WASHINGTON, Oct. 3 (UPI) -- U.S. House Speaker John Boehner, R-Ohio, has told colleagues he will allow a House vote on raising the federal debt limit, GOP House members said Thursday.
Treasury Secretary Jack Lew has said he will run out of the ability to juggle the nation's bills by Oct. 17, setting up the possibility of the first default in U.S. history -- something far more serious than the current government shutdown that resulted from a standoff over funding the government at current spending levels absent a 2014 fiscal budget.
The government shut down Tuesday, the day the new fiscal year began.
Citing members of Congress whose names it did not report, The New York Times said Boehner has told members he would be willing to abandon the so-called Hastert rule in the interest of preventing the United States from defaulting on its obligations. The Hastert rule -- a practice followed by former House Speaker Dennis Hastert, R-Ill. -- generally kept the full House from voting on any issue that did not have the support of a majority of House Republicans.
Michael Steel, a spokesman for Boehner, told the Times the speaker "always, always prefers to pass legislation with a strong Republican majority," but also accepts that "a default would be disastrous for our economy."
"He's also been clear that a 'clean' debt hike cannot pass the House," Steel said. "That's why the president and Senate Democrats should drop their 'no negotiations' stance, and work with us on a plan to raise the debt limit in a responsible way, with spending cuts and reforms to get our economy moving again and create jobs."
Senate Majority Leader Harry Reid, D-Nev., told reporters Boehner sang pretty much the same tune last month in regard to the continuing resolution.
Reid suggested House Tea Party conservatives forced Boehner to change his mind and press forward with efforts to undermine the Affordable Care Act, commonly called Obamacare, Roll Call reported.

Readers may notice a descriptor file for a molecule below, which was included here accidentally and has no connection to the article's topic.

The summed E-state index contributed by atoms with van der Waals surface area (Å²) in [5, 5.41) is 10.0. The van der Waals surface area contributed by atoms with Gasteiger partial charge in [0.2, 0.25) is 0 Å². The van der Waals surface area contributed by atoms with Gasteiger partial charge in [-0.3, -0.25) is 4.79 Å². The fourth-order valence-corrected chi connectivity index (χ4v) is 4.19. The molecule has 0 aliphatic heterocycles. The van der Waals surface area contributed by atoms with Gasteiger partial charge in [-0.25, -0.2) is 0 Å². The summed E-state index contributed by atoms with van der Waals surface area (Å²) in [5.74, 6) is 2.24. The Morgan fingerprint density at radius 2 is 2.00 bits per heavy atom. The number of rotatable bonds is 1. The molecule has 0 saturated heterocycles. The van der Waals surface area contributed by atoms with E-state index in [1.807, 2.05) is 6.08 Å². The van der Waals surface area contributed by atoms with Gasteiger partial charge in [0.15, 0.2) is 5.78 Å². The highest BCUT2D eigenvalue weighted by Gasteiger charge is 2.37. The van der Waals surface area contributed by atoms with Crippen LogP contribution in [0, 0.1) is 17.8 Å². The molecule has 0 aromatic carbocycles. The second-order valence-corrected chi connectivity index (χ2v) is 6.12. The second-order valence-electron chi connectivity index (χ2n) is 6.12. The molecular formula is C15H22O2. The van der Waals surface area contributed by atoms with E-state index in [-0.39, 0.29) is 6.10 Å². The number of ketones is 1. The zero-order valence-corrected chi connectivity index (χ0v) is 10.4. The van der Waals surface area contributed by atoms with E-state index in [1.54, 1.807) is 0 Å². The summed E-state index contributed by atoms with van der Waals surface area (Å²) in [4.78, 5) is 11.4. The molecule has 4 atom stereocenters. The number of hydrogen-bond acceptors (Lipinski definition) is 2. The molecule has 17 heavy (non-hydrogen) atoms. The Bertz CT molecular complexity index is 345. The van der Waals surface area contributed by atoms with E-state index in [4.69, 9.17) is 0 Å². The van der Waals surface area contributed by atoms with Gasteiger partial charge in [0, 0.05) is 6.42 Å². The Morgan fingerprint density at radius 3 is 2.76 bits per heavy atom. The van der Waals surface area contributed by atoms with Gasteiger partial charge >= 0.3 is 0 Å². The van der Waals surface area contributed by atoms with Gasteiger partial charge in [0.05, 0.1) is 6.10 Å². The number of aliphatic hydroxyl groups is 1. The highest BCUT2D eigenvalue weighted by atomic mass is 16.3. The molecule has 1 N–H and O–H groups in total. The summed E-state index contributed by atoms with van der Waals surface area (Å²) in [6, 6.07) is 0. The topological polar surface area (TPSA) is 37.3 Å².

"I know that that's not the path that [Boehner] preferred," Reid said. "I know that because we met the first week we came back in September, and he told me what he wanted was a clean CR at the $988 [billion] number. We didn't like it, but we negotiated. That was our compromise.
"I didn't twist his arm. He twisted mine a little bit to get that number," Reid said. "That was a compromise. Now, he refused to let his own party vote because he was afraid to stand up to something he originally agreed to."
Roll Call said the $988 billion figure in the proposed continuing resolution would keep spending flat.
Also Thursday, President Barack Obama said the government shutdown is reckless, but an economic shutdown because the debt ceiling isn't raised would be far worse.
"As reckless as a government shutdown [would be], an economic shutdown resulting from default would be dramatically worse," Obama said during a speech at M. Luis Construction Co., a female- and minority-owned company in Rockville, Md., about 15 miles from Washington.
"Unlike past shutdowns," Obama said of the current shutdown that began Tuesday, "this one has nothing to do with deficits, or spending or budgets. ... This whole thing is about one thing: The Republican obsession of dismantling of the Affordable Care Act" and denying affordable healthcare to millions of Americans.
"All the shutdown is doing is making it harder for ordinary Americans to get by," Obama said. "They [Congress] need to move on to the actual business of governing."
But, he said, as terrible as the shutdown is, the possibility of defaulting on debt already incurred would be worse, resulting in an economic shutdown.
"There will be no negotiations over this," Obama said of raising the debt limit. "The American people are not pawns in some political game."
In a government shutdown, Obama said, Social Security checks still go out while in an economic shutdown, checks won't go out on time.
In a government shutdown, Americans face economic hardship, Obama said, but an economic shutdown would risk falling pensions and home values and rising interest rates that would put the country into a "bad recession."
"It would be the height of irresponsibility," he said.
"You don't get to demand some ransom in exchange" for keeping the government and economy running and "doing your most basic job," Obama said.
The last debt ceiling crisis in 2011 rocked the economy and led to a downgrade of the United States' credit rating.
In a Treasury Department report issued Thursday, Lew said a default would be unprecedented and potentially catastrophic. He said credit markets could freeze, the value of the dollar could plunge, and U.S. interest rates could skyrocket, potentially resulting in a financial crisis and recession that could replicate the 2008 recession or worse.
Obama said the government could reopen quickly if Boehner would allow members to "vote their conscience" on a bill free of strings that already passed the Senate.
"My simple message is this: Call a vote. Call a vote," Obama said. "Put it on the floor and let every individual member of Congress make up their own minds."
"It should be that simple," he said.